He's nearly ten years younger than I am, not yet thirty-five, and his handsome, thoughtful face and dark, slightly wavy hair always make me think of somebody like St. Edward Pusey or maybe Albert Einstein. Not that he looks like either one of them, or even that he looks saintly, but he does look like a man who has the courage of his convictions and is calmly, quietly, but forcefully ready to shove what he knows to be the truth down everybody else's throat if that becomes necessary. Or maybe I am just reading into his face what I know to be true about the man himself.

"Brownie," I said, "they've found the Donahue girl. Taking her down to the morgue now. Want to come along?"

"I don't think so," he said without hesitation. "I'll get all the information I need from the photos and the reports. The man I do want to see is the killer; I need more data, Roy—always more data. The more my boys and I know about these zanies, the more effectively we can deal with them."

"I know. O.K.; I've got to run." I cut off, grabbed my hat, and headed out to fulfill my part of the bargain Brownlee and I had once made. "You find 'em," he'd once said, "and I'll fix 'em." So far, that bargain had paid off.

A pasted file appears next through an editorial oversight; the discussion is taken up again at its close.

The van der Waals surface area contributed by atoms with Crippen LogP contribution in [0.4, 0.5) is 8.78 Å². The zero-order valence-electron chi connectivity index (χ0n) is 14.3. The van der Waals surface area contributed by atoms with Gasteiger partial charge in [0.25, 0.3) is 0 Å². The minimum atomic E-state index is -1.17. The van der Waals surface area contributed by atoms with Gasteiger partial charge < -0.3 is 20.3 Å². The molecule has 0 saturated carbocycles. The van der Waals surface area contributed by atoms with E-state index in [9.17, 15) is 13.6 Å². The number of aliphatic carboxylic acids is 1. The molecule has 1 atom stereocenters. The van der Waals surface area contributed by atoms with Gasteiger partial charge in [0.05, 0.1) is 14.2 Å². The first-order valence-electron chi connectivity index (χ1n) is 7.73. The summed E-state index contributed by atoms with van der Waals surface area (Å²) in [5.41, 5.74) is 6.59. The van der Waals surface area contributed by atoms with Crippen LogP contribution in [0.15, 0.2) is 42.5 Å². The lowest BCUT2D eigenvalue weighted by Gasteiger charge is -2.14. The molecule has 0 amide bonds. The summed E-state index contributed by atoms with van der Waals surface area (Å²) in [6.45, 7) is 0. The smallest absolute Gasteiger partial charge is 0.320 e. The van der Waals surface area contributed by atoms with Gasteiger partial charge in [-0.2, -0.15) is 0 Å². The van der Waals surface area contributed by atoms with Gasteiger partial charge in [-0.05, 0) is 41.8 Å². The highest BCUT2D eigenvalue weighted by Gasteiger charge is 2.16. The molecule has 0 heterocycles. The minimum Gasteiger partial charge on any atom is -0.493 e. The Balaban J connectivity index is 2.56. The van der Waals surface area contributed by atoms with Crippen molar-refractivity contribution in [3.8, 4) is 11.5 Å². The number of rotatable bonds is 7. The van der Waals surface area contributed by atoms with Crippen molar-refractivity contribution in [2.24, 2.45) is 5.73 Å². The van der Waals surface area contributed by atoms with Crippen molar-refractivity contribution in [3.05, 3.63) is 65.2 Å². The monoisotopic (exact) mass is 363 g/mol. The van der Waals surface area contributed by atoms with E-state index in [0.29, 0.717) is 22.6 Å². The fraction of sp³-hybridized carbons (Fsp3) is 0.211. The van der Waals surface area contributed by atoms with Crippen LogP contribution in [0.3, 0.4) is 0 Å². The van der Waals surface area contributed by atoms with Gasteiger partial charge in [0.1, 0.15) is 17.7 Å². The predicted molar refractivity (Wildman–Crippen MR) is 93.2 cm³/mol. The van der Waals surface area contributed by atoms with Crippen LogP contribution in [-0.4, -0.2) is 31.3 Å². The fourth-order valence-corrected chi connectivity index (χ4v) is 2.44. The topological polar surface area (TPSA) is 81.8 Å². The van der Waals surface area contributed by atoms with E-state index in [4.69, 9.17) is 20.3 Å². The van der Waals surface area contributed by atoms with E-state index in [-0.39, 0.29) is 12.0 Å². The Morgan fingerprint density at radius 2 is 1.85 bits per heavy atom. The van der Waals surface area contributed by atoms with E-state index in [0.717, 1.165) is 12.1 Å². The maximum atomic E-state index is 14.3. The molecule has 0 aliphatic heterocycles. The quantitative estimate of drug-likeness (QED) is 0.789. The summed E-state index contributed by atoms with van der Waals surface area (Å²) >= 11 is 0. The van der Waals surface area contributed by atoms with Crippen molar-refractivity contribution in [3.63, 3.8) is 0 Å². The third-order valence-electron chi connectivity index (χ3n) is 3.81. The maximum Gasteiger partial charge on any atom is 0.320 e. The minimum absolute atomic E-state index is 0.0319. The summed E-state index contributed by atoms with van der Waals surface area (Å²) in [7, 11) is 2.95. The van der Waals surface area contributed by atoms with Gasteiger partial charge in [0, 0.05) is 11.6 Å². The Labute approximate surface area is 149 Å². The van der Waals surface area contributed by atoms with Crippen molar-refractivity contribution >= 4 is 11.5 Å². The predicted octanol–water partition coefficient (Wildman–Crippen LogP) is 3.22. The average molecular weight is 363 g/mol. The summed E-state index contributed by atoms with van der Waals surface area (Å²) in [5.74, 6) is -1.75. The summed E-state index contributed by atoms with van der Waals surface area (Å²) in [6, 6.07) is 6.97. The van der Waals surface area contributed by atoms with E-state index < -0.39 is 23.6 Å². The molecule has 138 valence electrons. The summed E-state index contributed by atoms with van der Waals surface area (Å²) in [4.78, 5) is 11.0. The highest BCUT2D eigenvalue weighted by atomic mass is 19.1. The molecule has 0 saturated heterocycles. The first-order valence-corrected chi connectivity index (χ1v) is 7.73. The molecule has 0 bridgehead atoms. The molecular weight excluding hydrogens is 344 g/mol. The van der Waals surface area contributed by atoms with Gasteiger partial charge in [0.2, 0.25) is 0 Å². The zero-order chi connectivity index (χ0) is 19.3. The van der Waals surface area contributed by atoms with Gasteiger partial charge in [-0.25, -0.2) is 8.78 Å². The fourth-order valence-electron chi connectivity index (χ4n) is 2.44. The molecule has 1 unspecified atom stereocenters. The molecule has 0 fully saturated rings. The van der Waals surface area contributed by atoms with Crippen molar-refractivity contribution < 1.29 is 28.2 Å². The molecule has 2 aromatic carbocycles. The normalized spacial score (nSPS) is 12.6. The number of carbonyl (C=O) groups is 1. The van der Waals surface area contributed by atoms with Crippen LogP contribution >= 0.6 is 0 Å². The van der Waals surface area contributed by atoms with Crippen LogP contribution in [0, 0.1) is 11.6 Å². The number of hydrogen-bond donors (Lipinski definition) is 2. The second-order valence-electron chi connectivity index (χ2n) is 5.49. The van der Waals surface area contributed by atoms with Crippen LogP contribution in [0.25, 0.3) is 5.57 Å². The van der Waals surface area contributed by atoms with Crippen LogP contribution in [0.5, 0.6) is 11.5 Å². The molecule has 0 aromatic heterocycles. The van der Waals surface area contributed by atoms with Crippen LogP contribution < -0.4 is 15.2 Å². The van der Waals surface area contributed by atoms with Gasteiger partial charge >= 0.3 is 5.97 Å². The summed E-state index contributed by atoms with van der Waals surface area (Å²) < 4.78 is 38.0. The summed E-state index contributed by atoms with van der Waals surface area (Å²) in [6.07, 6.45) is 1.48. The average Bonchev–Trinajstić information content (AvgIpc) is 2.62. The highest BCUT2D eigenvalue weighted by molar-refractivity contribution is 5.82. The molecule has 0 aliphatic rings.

I got to the morgue a few minutes after the body was brought in. The man at the front desk looked up at me as I walked in and gave me a bored smile. "Evening, Inspector. The Donahue kid's in the clean-up room." Then he went back to his paper work.

The lab technicians were standing around watching while the morgue attendant sluiced the muck off the corpse with a hose, watching to see if anything showed up in the gooey filth. Inspector Kleek stood to one side. All he said was, "Hi, Roy."

The morgue attendant lifted up one small arm with a gloved hand and played the hose over the thin biceps. "Good thing the rigor mortis has gone off," he said, "these stiffs are hell to handle when they're stiff." It was an old joke, but everybody grinned out of habit.

The clear water from the hose flowed over the skin and turned a grayish brown as it ran down to the bottom of the shallow, waist-high stainless-steel trough in which the body was lying.

One of the lab techs stepped over and began going through the long hair very carefully, and Doc Prouty, the Medical Examiner, began cleaning out the mouth and nose and eyes and ears with careful hands.

I turned to Kleek. "You sure it's the Donahue girl?"

He sighed and looked away from the small dead thing on the cleaning table. "Who else could it be? She was found only three blocks from the Donahue home. No other female child reported missing in that area. We haven't checked the prints yet, but you can bet they'll tally with her school record."

I had to agree. "What about the time of death?"

"Doc Prouty figures forty-eight to sixty hours ago."

"I'll be able to give you a better figure after the post," the Medical Examiner said without looking up from his work.